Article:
As most of you know I teach statistics at a college level. This coming semester will mark the 120th time I have taught ECON221 – Statistics 1. I started teaching this class in 1994. Basically, I’ve been teaching it a lot for a long time. Over the years of teaching, I have noticed something very disturbing, and very motivational. It is important to note that I have taught the same classes and used the same exams (well different numbers) for all those years. Back when I first started teaching, the mean (average) final grade for my students was normally in the mid-’80s. Now it is in the mid-’70s. What has changed? Well, I curve my grades now and I didn’t when I first started. I wrote a statistics textbook for my students so that they can understand the material better. Oh, and I give the students written procedures for how to solve every problem they will encounter in my class. I do all that just so my students can pass. In the beginning, there was no book, there were no procedures, there was no Internet just overheads, and I really didn’t know how to teach all that well. So what is going on? Why didn’t the average go up?
“Parents call it “bad grades”, we call it “still passing.”
– taken from a student’s Twitter Feed
This is why. Students only care about passing and not about truly learning statistics. Ok, maybe not truly learning statistics but getting an “A” so that their GPA is as high as possible. I can’t tell you how many students actually tell me, “as long as I get a ‘C’ I’ll be happy”, every semester. I never heard that 15 years ago. Instead, they would say, “anything but an ‘A’ is unacceptable to me”, fairly consistently. Sadly, most of my students now only care about being average. That is what a “C” is after all.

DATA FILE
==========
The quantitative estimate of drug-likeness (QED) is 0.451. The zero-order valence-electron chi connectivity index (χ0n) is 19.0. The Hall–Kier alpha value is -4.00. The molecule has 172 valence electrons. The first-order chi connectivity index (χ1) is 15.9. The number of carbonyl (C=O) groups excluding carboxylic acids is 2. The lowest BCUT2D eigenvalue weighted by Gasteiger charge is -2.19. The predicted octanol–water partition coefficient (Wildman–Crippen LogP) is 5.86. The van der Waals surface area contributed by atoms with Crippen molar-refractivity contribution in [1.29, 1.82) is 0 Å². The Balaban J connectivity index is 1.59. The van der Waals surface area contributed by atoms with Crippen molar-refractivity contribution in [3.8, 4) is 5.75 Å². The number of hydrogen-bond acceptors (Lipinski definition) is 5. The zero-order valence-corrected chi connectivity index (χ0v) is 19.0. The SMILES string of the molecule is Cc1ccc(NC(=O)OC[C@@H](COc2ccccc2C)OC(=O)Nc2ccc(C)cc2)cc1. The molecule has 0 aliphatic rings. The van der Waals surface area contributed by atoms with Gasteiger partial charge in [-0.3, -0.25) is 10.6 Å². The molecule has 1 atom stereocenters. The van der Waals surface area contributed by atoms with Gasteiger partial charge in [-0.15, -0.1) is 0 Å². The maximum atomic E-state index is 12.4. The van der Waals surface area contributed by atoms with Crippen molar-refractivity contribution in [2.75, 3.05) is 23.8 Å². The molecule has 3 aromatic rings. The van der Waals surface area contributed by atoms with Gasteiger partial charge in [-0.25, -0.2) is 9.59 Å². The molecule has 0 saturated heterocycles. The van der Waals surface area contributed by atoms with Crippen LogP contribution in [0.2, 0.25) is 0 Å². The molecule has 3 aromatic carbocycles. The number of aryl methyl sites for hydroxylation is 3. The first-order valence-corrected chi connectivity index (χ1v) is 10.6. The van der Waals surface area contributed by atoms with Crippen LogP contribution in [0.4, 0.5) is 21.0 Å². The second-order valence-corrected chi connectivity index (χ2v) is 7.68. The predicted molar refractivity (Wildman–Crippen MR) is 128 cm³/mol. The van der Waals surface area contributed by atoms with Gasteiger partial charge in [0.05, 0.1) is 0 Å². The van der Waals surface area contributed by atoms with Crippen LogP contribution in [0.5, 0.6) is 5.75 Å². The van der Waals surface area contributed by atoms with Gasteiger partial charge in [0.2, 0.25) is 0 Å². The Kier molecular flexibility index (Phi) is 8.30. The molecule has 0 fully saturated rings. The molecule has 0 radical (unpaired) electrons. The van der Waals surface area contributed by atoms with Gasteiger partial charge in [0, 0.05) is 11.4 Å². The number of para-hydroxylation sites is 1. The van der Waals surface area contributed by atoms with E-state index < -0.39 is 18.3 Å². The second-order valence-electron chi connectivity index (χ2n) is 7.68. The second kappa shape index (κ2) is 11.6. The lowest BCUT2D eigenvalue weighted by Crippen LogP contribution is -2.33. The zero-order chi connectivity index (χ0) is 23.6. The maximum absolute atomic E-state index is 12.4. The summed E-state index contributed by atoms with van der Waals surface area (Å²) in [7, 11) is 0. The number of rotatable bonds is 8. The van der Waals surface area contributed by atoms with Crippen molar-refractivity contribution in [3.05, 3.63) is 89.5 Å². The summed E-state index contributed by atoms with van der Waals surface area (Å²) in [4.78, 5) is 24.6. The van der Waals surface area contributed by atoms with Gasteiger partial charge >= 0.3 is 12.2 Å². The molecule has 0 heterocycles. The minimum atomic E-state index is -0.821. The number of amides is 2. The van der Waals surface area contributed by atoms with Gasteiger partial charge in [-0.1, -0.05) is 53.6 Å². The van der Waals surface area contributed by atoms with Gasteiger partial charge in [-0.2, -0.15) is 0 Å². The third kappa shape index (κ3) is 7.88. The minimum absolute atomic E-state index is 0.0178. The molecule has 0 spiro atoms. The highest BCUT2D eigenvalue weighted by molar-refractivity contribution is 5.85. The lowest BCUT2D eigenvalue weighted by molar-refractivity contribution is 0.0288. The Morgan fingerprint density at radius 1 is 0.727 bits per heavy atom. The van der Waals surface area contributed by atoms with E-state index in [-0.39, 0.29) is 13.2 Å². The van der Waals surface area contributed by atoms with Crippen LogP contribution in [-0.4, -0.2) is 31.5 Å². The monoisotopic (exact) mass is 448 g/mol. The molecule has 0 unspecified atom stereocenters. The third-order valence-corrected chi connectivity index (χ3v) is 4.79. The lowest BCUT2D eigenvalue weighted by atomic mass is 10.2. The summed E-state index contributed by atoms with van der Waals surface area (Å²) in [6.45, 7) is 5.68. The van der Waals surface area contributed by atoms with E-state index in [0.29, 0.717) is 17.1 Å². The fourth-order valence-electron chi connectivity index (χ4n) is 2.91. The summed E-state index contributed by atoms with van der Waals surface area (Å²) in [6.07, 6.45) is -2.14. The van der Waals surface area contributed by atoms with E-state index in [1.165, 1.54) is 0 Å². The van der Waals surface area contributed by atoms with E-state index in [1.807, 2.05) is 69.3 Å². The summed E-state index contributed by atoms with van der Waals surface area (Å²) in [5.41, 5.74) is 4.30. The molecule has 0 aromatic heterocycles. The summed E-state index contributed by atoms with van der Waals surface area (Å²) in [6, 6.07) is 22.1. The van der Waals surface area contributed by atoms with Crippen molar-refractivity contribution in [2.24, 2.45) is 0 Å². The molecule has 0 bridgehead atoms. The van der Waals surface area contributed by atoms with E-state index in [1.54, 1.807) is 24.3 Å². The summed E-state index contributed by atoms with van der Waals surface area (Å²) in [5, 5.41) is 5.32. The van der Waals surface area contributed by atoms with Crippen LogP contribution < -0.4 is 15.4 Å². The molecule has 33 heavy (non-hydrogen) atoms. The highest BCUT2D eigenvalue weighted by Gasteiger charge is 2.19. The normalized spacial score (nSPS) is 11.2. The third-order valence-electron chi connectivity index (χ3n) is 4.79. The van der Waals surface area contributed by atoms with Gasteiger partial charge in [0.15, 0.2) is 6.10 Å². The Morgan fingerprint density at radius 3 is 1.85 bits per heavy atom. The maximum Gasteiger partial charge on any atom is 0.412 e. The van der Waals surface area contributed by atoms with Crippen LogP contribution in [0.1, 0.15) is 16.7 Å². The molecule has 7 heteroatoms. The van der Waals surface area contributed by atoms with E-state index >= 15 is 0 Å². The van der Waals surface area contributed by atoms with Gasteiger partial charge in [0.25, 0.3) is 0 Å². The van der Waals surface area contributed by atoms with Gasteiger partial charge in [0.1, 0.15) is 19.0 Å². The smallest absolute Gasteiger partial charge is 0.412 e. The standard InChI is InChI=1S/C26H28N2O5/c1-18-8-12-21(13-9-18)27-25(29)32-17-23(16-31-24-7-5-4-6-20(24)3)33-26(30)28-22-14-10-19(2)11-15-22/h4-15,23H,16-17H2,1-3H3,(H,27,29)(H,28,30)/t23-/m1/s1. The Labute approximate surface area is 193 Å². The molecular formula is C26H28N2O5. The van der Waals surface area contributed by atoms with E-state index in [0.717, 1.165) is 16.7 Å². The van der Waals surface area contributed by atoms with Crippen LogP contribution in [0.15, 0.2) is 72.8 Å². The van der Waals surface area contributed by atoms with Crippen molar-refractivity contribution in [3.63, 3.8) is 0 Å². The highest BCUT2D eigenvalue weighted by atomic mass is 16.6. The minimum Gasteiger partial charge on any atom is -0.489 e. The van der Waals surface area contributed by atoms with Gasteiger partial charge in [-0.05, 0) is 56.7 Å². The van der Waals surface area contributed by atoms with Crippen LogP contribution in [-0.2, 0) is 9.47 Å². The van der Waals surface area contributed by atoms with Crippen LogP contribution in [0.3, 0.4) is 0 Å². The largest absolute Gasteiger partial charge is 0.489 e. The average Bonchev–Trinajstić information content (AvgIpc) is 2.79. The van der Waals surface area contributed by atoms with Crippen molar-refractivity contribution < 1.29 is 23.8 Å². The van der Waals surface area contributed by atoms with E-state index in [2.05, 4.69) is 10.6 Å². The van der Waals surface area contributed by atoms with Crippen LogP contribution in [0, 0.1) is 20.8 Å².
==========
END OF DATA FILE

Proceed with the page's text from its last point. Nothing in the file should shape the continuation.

I see this mentality everywhere. Instead of seeking perfection, which takes work, most people and companies seek normality. As I write this, I’m sitting in Starbucks looking out over an empty seating area. One of the employees just came out and “cleaned” the tables and chairs. Other than my wife and me there is only one person in here. In other words, there is nothing for the employees to do. So why are there food pieces all over the floor? Because that is where the employee, that was cleaning the tables, swept them. Sweeping the floor would take extra work. Why would he do that when he can get away with not doing it?
Why would anyone want to seek perfection when normality is accepted and expected? Because, if you strive for perfection you can and probably will achieve greatness or at least be elevated above the normal masses. Let’s take a look at a company that never accepted “average”, even when that would have been a huge improvement for them. This company started with two friends in a garage tinkering with electronics and grew into the highest valued company in the world. Steve Jobs never accepted normal or average, he demanded perfection of everyone that worked for Apple. If an employee didn’t strive for perfection, they were out of a job.
I realize that achieving perfection might not be possible all the time, but it should always be strived for. Even if all my statistics students strived for a perfect grade and worked as hard as they could, not all of them would get an ‘A’. But, I bet they would get higher grades than if they had just strived to pass the class.
So, what do you strive for? For me, anything but perfection for myself, my Taekwondo students and the companies I deal with, is unacceptable (ask my fellow bloggers is you don’t believe me). I admit there is a lot of things that I do that are not perfect but that is not due to a lack of trying on my part. It is due to my limitations, mentally or physically. What can I do then if these limitations percent me from achieving perfection? Eliminate my limitations, that’s what. For example, when I was a teenager, I was defiantly limited by the fact that I was ADHD. No, I was never diagnosed with this condition, but I could not control myself even though I tried. My instructor would tell me not to move when standing in line, but I would move anyway. I didn’t want to but my body had other plans. This condition was limiting me and had to go. That is when I started meditating on a daily basis. Instead of sitting back and accepting my limitations, I utterly destroyed them.
Always seek perfection or become normal (aka one of the mindless masses) and who wants to be normal?
Something to think about…
Grandmaster Sean Pearson